Consequently we cannot but be alarmed by the re-introduction of racialism that has emerged in recent times. Critical race theory (CRT), now widely utilized both in government agencies and in the private sector, essentially is Marxist class analyses applied to race. Marxist theory divided all of humanity into two groups: the oppressors (the aristocracy, business owners, and managerial class) and the oppressed (workers). Group identity was crucial. Group identity determined guilt and innocence. Wherever Soviet Marxism went it divided the population into these two groups. Those who were not workers (or in Asia, not peasants) were presumed guilty and shot, starved, or sent to the Gulags to die. Personal attitudes and actions were deemed irrelevant because the evils of the capitalist system were understood to be structural and systemic. Everyone in the upper classes benefited from the system and so everyone in those groups had to be eliminated either by extermination or incarceration.
CRT applies this blunt class analysis to race. The oppressors? Whites, especially white males. The oppressed? All non-whites and to a lesser degree, all females, and the alphabet of persons represented by LGBTQ+. A hierarchy of oppression was developed, known by the name of “intersectionality.” The more oppressed groups to which one belongs (eg. black, female, lesbian puts one at the top), the more one is seen to have been oppressed, the more one understands oppression (because one has experienced it) and the more value is placed on one’s narrative. “Narrative” is the operative word because there is no objective truth, particularly touching race, racism, structural racism, bigotry, oppression, inequality, equity, and social justice. Claims of truth and facts, the so-called ideals of equality and rights, even the language of liberty and freedom, they claim (without any sense of irony), are nothing more than tools by which the majority oppresses minorities. Power is the real issue, not so-called truth. White females may speak in a limited way because while they are victims of the white patriarchy they are also the beneficiaries of white privilege. Minority-males may speak more loudly than white males and females, minority females louder still, and minority female homosexuals loudest of all. All this is based solely on group identity. White heterosexual males are silenced because they are the chief beneficiary of “white privilege.” Their “narrative” is worthless because they have participated in and profited by racism and know nothing of oppression or injustice. Any objection that a white male raises is written off as “white fragility,” an excuse-making exercise prompted by fragile white egos that can’t bear to hear the truth about themselves. Worse, any denial that one is racist is taken as proof that one is blind to one’s own racism, a chief characteristic of racism. Note: any accusation of racism is unfalsifiable. Admission and denial are both taken as confirmation.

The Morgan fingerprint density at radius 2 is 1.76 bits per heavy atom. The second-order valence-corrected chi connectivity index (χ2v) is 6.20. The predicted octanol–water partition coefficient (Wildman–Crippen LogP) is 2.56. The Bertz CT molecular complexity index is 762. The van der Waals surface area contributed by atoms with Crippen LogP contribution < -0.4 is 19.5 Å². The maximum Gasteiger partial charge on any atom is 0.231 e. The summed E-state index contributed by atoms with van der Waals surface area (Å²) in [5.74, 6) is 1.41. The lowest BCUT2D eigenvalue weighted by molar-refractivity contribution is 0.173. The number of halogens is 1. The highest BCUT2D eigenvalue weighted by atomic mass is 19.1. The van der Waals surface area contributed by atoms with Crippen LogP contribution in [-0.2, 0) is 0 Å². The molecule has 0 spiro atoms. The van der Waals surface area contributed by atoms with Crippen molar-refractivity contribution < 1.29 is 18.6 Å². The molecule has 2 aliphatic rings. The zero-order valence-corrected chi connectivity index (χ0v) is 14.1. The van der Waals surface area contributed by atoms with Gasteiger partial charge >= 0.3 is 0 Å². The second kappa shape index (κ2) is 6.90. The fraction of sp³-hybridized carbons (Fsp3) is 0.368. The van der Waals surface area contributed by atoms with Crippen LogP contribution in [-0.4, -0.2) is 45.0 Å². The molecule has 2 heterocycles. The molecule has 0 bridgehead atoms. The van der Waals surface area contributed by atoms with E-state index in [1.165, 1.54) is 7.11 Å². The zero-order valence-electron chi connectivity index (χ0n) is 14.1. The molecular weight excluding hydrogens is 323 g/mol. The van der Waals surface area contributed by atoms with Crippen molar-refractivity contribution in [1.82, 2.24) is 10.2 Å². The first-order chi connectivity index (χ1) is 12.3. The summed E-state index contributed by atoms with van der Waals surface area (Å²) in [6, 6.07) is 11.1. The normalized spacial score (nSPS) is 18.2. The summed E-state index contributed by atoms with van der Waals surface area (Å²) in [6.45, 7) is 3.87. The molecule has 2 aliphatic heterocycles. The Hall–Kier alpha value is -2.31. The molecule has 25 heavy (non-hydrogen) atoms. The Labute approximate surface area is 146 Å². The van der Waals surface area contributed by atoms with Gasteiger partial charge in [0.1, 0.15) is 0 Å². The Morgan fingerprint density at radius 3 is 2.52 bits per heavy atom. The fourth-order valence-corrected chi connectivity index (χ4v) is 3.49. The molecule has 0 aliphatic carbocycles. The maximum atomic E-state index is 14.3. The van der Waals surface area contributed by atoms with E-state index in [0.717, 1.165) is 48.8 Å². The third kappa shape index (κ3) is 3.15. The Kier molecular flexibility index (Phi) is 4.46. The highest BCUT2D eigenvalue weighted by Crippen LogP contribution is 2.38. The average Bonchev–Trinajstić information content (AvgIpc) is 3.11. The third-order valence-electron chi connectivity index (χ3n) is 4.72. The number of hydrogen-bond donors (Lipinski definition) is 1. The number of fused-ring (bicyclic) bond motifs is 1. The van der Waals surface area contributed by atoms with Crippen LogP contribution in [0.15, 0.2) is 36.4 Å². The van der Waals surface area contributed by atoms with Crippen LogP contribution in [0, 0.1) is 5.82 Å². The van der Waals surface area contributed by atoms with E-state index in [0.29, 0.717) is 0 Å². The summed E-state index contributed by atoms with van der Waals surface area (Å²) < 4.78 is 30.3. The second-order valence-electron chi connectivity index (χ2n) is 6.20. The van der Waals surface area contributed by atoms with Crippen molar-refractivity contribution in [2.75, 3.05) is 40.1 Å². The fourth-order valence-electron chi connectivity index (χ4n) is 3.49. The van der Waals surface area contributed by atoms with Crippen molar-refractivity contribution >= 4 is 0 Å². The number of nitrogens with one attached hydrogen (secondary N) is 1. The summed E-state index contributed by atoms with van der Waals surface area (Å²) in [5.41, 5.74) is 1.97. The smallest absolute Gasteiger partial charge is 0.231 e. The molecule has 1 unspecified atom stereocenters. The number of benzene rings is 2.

We repeat again: individual examples of bigotry, prejudice, and racial hatred are not hard to find. They can be found in every ethnic and racial group. Those who have been the victims of this form of evil, overwhelmingly white against black, for most of our 400-year history, deserve our careful listening and understanding. Yet little of today’s discussion has anything to do with one’s own personal attitudes and actions, or with any factual evidence of structural, institutional, or societal racism. Instead it is a toxic brew of neo-Marxism and neo-racism masquerading as anti-racism. Christians need to ask themselves, is this where we want to see the nation go? Is this where we want to see the church go?
Henry, Commentary, I:10.